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EPRC is a leading institute in Europe for comparative research on public policy, with a particular focus on regional development policies. Spanning 30 European countries, EPRC research programmes have a strong emphasis on applied research and knowledge exchange, including the provision of policy advice to EU institutions and national and sub-national government authorities throughout Europe.

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Optimisation and comparison of generators with different magnet materials for a 6MW offshore direct drive wind turbine

Bhuiyan, Nurul Azim and McDonald, Alasdair (2016) Optimisation and comparison of generators with different magnet materials for a 6MW offshore direct drive wind turbine. In: 8th IET International Conference on Power Electronics, Machines and Drives (PEMD 2016). IET. ISBN 978-1-78561-188-9

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Abstract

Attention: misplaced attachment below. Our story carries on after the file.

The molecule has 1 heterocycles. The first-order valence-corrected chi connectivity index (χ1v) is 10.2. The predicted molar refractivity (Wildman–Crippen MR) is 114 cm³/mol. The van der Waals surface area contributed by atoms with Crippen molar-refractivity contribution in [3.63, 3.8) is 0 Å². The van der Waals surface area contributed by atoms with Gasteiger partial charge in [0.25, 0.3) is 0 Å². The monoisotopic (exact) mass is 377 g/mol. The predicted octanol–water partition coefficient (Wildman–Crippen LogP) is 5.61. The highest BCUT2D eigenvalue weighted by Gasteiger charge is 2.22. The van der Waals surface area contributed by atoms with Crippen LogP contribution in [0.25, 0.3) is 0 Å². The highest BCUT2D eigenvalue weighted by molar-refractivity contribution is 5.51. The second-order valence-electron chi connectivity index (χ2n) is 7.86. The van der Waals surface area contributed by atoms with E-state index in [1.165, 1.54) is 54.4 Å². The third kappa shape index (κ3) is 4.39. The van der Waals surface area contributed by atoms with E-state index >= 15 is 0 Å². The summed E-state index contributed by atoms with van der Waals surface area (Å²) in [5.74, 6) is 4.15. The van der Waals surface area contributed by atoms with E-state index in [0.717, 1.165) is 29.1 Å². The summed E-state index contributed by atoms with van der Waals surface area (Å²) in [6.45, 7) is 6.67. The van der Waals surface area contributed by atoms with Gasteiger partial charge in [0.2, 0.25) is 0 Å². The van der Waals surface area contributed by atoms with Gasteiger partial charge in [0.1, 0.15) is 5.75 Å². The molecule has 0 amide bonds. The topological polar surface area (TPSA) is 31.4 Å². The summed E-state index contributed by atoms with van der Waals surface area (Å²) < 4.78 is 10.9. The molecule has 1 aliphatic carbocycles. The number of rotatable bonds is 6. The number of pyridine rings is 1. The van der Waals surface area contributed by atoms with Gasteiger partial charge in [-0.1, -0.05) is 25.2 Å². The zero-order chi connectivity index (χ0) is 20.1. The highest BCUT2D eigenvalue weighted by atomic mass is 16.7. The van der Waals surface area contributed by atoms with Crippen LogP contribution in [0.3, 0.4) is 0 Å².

In the past few years interest in the use of low speed permanent magnet generators for direct-drive wind turbine generator applications has increased significantly. The significant fluctuations in NdFeB magnet prices has encouraged designers to optimise magnet utilisation and to look at alternative magnet materials for wind turbine electrical generators. In this paper an analytical design model is developed for 6 MW offshore direct-drive wind turbine generators using different magnet materials (one with surface mounted NdFeB and another with flux concentrating ferrite magnet). Finite element method models are used to check key dependent variables calculated by the analytical models. The generator designs are optimised using a hybrid optimisation method incorporating a Genetic Algorithm and Pattern Search approaches. This is applied for four different objective functions, the first two which concentrate on maximising rated torque per unit magnet mass or unit of generator active material cost. They are simple and quick to execute but prioritise cost reduction and ignore lower efficiencies leading to lower turbine energy yields and hence poor cost of energy. A third objective function which seeks to minimise the sum of the generator active material cost and the costs of lost revenue over a finite number of operational years. This gives similar results to a fourth objective function which is an explicit turbine cost of energy calculation. The cost of NdFeB magnets affect the cost of energy of the surface mounted generator which tested with different cost €40/kg, €60/kg and €80/kg. The ferrite magnet generator being better when the NdFeB magnet price rises to €80/kg.